Tuesday, August 3, 2010

[ZESTCaste] Indian 'honour killings' up as young shun customs


Indian 'honour killings' up as young shun customs
By Beatrice Le Bohec (AFP) – 9 hours ago

NEW DELHI — The uncle was unrepentant about savagely killing his niece
and her fiance who had the audacity to want to wed each other in
defiance of Indian marriage traditions.

"I have no regrets and I would punish them all over again if given
another chance," the uncle, Om Prakash, told the news media after his
arrest by New Delhi police, asserting he had acted to save the family

Asha Saini, 19, and her 21-year-old boyfriend Yogesh Kumar were found
stabbed to death in mid-June with their legs and arms bound and their
bodies covered with electric shock burns.

The murders came amid a spurt in so-called "honour killings" of
couples who seek their own partners, breaching deeply entrenched
tradition which dictates that the parents decide who their children
should wed.

Asha Saini's family believed it would bring dishonour if the girl,
whose father was a prosperous vegetable wholesaler, married her
boyfriend, a poor taxi driver.

Even more importantly, the couple were from different Hindu castes.

Such "honour killings" have multiplied even among upwardly mobile
social groups that are often considered less conservative as new
conflicts emerge between generations, say experts.

"The number is rising because women are more educated, they feel they
have the capacity to take their own decisions about their lives," said
Anand Kumar, a social studies professor at New Delhi's Jawarharlal
Nehru University.

Last month, Prime Minister Manmohan Singh ordered a cabinet-level
committee to look at imposing heavier punishments for "honour
killings" which are most prevalent in India's northern states.

There are no official figures, but one independent survey cited by New
York-based Human Rights Watch said 900 such murders occur a year in
the northern states of Haryana, Punjab, and Uttar Pradesh alone.

Indian parents choose partners for their children most often for
religious as well as financial reasons.

The rules are complicated and choosing to marry within the same
sub-caste or outside of one's caste can both lead to a couple paying
the ultimate price.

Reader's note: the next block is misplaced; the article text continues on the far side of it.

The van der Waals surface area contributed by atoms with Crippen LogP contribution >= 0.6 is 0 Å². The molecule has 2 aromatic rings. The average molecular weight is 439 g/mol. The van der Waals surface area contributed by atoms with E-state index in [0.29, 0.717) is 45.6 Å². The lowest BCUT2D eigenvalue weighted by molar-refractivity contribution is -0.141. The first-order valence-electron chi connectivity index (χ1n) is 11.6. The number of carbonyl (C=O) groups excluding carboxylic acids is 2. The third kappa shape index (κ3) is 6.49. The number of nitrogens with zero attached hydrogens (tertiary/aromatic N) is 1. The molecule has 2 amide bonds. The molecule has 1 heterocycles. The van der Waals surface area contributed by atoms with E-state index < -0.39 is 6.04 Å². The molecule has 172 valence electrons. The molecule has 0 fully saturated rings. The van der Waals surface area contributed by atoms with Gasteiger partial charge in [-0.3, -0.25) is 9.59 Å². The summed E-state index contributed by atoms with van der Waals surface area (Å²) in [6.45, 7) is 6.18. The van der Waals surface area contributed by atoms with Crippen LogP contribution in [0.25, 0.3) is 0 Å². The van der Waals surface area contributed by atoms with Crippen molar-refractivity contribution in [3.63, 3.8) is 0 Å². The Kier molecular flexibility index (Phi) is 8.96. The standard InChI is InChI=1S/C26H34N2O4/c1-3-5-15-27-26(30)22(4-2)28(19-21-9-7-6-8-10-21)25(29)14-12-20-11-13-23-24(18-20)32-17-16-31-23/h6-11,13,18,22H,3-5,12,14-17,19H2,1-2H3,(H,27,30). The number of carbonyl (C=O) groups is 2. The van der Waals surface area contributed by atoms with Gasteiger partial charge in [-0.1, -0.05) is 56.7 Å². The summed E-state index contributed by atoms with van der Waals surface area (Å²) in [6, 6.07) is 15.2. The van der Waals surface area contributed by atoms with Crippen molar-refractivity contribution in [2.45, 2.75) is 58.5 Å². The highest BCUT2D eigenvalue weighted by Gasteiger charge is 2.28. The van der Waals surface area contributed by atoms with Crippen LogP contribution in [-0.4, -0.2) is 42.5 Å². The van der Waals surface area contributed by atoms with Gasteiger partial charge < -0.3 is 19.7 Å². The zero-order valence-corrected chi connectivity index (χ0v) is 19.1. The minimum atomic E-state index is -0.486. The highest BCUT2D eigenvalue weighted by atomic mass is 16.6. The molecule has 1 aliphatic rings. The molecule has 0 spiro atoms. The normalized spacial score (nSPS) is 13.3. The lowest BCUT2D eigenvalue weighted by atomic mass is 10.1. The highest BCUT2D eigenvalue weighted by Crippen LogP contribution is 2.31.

Weekend newspapers have supplements jammed with marriage ads
specifying caste as one of the main sought-after attributes along with
a good job and a "fair" complexion.

"The new generation faces a double challenge: it wants to eliminate
the authority of the patriarchal family and reject the caste system,"
said Kumar.

They want marriages "based upon love" -- a concept which has become
increasingly popular as India becomes more Westernised, Kumar adds.

In another case that has gained national attention, police are probing
the death in April of Nirupama Pathak, 22, a journalist at a leading
financial daily, the Business Standard, who wanted to marry a man of a
caste lower than her own.

Pathak belonged to the Brahmin caste, the highest in the ancient Hindu
hierarchy, while her fiance, a journalism classmate, came from a
middle-upper caste called Kayastha.

Her death shocked India because she came from an educated and affluent
family. Her father was a bank manager.

Just days after she returned home to northern Jharkhand state, she was
discovered dead in her bedroom. Police said she was suffocated -- the
family initially insisted she was electrocuted, then said she
committed suicide.

Police have arrested her mother on suspicion of murder.

"Nirupama took her decision to marry, even though she knew her parents
would not agree," said 23-year-old Deepthi Bathini, a close friend of
the woman.

The director of the New Delhi-based women's rights group
WomenPowerConnect, N. Hamsa, also says honour killings are rising
because of "a clash of generations."

"The young generation does not believe in the family (decision-making)
structures because there are more opportunities -- more girls have the
courage to make their own decision," she said.

Cases of honour killings are also rife in rural areas, where village
caste councils -- "khap panchayats" -- wield huge extra-legal powers.

While under the constitution people are free to wed whomever they
choose, the councils often issue edicts against couples who marry
outside their caste or religion and condemn marriages within a kinship
group or "gotra" -- considered incestuous even though there are no
biological links.

In March, a court in Haryana state sentenced to death five people who
had killed a young couple who had dared to wed despite being deemed
"brother and sister" by village elders.

Underlining how hard it is to change tradition, when the court passed
judgement, village councils in the region staged big protests and
demanded that the government change the law to ban such marriages.

Nirupama's friend Deepthi Bathini believes "honour killings" must stop.

"For whose honour are they killing?" she said. "Every person must
become aware of their rights and be able to defy these traditions."


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